I know better than to give in to literary hype, but I also know better than to dismiss hyped books. If it sounds like my kind of thing, I’ll give it a try, and Night Film by Marisha Pessl sounded like my kind of thing. Set against a backdrop of creepy films and filled with excerpts of “real life” online news stories and hard-copy police reports and other documents, this tale of a reclusive filmmaker, his recently deceased daughter, and the disgraced journalist who gets drawn into the story sounds like exactly my kind of thing.
But then there’s the writing. Almost every review I’ve seen, positive or negative, complained about the writing–or at the very least about Pessl’s habit of sprinkling italics seemingly randomly throughout the narrative so that we would know what’s important or hear the emphasis in the narrator’s voice. But that’s not the only problem. The narrator, journalist Scott McGrath, also peppers his writing with dumb metaphors and belabored descriptions.
Here are a few examples, all from the first 50 pages.
[On Scott's daughter's nanny] Her name was Jeannie, but no sane man would ever dream of her.
[On Scott's daughter] She seemed to already know what took me forty-three years to figure out, that even though adults were tall, what we knew about anything, including ourselves, was small. The jig had been up since she was about three. And like an innocent convict who’d simply been in the wrong place at the wrong time, Sam was resigned to patiently serve out her sentence (childhood) with her inept wardens (Cynthia and me) until she was on parole.
[During a meeting with a police source] Sharon continued to watch me—or perhaps the right word was investigate, because her brown eyes were slowly moving over my face, probably in the same methodical grid pattern she used with a widespread search party.
[On a film professor antagonist] As livid as he was, it was impossible for Beckman to be physically intimidating. He was wearing gray dress slacks too short in the leg and round gold eyeglasses, behind which his small, kind eyes blinked like a chipmunk’s. He also had a gung-ho hairline. It couldn’t wait to get started, beginning an overeager two inches above his eyebrows. His right cheek was badly swollen as if stuffed with cotton balls.
In a generous moment, I thought Pessl was going for a hard-boiled noir-ish style, and maybe she was, but it doesn’t work. Not for this character in this time and place. Shouldn’t a journalist in the internet era be all about lean prose? Usually, I don’t expect that much of the prose in crime fiction. If I don’t notice it (and I usually don’t), I’m happy. If I notice that it’s great, I’m thrilled. If I notice that it’s terrible, it’s bad news because that draws me out of the story, and when the story is the best thing about a book, I need to be kept inside it.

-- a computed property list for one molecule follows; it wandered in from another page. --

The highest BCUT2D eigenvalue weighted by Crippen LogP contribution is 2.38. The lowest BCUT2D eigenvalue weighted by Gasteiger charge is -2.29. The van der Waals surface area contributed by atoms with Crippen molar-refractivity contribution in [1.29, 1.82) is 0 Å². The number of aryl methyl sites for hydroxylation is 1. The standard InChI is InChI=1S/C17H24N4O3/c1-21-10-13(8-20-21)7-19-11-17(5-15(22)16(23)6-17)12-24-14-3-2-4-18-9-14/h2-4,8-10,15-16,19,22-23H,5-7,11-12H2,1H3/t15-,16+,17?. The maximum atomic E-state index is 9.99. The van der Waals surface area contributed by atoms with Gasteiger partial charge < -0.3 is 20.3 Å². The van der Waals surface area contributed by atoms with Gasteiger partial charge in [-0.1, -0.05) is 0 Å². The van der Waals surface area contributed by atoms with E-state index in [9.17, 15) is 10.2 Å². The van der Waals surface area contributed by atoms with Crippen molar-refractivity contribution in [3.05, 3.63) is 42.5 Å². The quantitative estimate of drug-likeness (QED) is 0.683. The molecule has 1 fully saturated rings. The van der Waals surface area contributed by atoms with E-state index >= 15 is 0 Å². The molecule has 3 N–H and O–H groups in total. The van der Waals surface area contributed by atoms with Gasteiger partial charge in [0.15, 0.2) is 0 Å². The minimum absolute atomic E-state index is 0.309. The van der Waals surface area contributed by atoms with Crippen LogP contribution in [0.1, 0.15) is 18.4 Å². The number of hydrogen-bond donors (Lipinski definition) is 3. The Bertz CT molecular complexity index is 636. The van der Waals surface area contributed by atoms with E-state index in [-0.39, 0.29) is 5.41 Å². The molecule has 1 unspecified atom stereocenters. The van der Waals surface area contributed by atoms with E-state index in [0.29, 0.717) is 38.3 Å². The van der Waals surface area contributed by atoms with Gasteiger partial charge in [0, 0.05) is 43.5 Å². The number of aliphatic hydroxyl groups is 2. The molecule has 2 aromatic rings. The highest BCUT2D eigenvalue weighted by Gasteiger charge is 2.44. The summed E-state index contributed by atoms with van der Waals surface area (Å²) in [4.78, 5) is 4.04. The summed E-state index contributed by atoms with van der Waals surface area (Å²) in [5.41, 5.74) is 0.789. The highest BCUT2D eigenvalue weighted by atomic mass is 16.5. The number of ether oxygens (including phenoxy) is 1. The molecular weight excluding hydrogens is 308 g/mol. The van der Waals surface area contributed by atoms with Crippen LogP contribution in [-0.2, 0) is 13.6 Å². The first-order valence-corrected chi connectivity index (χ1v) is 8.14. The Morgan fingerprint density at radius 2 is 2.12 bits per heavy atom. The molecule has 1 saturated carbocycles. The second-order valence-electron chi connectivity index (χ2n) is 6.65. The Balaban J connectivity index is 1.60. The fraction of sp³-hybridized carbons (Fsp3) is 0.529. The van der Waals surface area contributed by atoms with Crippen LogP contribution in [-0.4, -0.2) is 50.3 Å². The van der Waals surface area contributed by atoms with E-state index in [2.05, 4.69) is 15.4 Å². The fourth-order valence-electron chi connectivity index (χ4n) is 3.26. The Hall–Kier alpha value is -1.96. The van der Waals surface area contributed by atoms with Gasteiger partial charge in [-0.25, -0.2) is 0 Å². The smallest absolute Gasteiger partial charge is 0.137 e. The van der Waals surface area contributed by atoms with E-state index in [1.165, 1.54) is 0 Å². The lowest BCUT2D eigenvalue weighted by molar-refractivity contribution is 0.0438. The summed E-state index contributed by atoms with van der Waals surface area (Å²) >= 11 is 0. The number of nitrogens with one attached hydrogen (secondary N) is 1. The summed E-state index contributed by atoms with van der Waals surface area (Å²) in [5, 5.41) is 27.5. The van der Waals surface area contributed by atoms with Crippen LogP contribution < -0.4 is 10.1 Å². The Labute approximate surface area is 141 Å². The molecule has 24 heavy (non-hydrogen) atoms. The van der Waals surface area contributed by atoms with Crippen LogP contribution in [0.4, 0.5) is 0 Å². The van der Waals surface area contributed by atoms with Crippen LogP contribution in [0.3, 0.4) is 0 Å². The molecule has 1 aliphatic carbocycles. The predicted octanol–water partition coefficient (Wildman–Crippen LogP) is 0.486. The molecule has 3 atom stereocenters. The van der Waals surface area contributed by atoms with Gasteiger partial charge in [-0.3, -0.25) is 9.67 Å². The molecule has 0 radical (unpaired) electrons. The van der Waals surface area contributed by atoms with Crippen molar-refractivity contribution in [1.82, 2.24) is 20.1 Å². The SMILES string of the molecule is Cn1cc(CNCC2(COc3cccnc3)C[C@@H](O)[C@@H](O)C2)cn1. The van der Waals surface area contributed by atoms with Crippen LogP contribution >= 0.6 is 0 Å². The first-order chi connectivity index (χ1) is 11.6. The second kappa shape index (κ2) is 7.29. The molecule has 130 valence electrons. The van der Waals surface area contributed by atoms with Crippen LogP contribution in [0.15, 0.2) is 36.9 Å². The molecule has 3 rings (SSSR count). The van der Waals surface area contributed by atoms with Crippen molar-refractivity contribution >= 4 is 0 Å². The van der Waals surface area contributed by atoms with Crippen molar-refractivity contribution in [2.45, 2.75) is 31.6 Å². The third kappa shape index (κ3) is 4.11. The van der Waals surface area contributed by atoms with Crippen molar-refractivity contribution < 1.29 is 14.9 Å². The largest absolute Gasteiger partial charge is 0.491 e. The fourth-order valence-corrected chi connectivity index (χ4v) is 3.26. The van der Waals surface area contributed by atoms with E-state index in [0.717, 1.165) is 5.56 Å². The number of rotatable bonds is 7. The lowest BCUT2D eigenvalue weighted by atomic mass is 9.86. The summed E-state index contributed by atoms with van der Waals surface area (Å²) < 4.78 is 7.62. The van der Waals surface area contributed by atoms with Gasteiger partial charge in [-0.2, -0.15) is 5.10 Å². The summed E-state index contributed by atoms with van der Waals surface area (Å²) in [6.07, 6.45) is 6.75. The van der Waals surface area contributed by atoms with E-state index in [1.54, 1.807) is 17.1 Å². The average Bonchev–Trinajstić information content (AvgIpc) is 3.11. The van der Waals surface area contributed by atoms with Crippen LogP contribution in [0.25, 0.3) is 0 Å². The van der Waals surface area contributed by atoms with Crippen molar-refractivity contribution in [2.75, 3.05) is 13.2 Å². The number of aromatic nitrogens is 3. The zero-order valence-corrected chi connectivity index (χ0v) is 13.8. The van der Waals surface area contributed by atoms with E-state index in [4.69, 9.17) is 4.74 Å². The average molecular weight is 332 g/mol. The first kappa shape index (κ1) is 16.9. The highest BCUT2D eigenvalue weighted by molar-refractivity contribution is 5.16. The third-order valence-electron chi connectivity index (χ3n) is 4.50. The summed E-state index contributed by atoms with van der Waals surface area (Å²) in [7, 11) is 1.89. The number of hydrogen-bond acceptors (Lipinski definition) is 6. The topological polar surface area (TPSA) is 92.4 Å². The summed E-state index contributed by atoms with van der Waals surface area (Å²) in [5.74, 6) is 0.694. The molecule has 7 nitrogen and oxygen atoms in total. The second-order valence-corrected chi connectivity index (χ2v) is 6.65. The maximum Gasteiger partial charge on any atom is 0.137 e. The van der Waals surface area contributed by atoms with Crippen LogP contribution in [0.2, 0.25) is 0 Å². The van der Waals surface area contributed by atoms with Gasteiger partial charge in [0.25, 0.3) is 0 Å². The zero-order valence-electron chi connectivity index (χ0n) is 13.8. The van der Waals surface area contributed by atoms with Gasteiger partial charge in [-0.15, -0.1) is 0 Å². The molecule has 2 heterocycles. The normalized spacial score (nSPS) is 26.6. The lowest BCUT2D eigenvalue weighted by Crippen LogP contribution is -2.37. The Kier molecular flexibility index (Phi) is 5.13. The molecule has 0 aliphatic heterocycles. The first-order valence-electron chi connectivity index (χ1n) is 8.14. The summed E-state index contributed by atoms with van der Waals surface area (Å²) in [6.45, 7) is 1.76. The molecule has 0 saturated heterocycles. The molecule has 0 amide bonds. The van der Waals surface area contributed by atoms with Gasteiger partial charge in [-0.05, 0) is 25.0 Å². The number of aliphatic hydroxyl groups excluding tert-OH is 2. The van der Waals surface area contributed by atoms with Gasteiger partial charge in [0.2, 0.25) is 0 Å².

Many readers have been fascinated by the facsimiles of actual documents that Pessl uses throughout the book. I love this kind of thing, so I was pretty excited about that, but it’s not that innovative. Lots of books include news stories that comment on and build the plot. The main distinction here is that Pessl uses so many of them and that they’re not just run in the text but presented as screen shots or copies of the actual documents. It makes the fictional filmmaker, his family, and his fans feel like part of the real world because we see the “real-world” response to them. But it doesn’t do enough to make up for the ridiculousness of the main character’s voice.
The first 50 pages of this book kept reminding me of other things I liked better. And the underground film scene made me think of Laurie King’s deliciously dark The Bones of Paris. The prologue feels like a tribute to the film Don’t Look Know, based on the short story by Daphne du Maurier. I wondered why I wasn’t reading Daphne du Maurier. If I’m thinking I’d rather be reading something else as I roll my eyes at the book in my hand, it’s time to put that book down.
It’s unusual for me to write about books I don’t finish these days. And it’s highly unusual for me to write about books that I barely start. But I’ve seen so much praise for this book, often from people whose opinion I respect and tend to agree with. With a little digging, I was able to come up with a handful of negative reviews, but only a handful, and most of those focused on the plot and its (lack of) resolution. I got to wondering if I’m alone in my extreme irritation with the writing. Lots of reviews mentioned not loving the writing, but most seemed to overlook it because the plot was so entertaining. Are there others out there who started and couldn’t deal with the writing and gave up? Is it just me? How bad does bad writing have to be before it’s not worth the bother? When it comes to that, how do you define bad writing? I thought this was pretty bad, but clearly not everyone does. And I’ve been completely unbothered by writing others thought was atrocious. I only know I didn’t like this and didn’t want to spend any more time on it.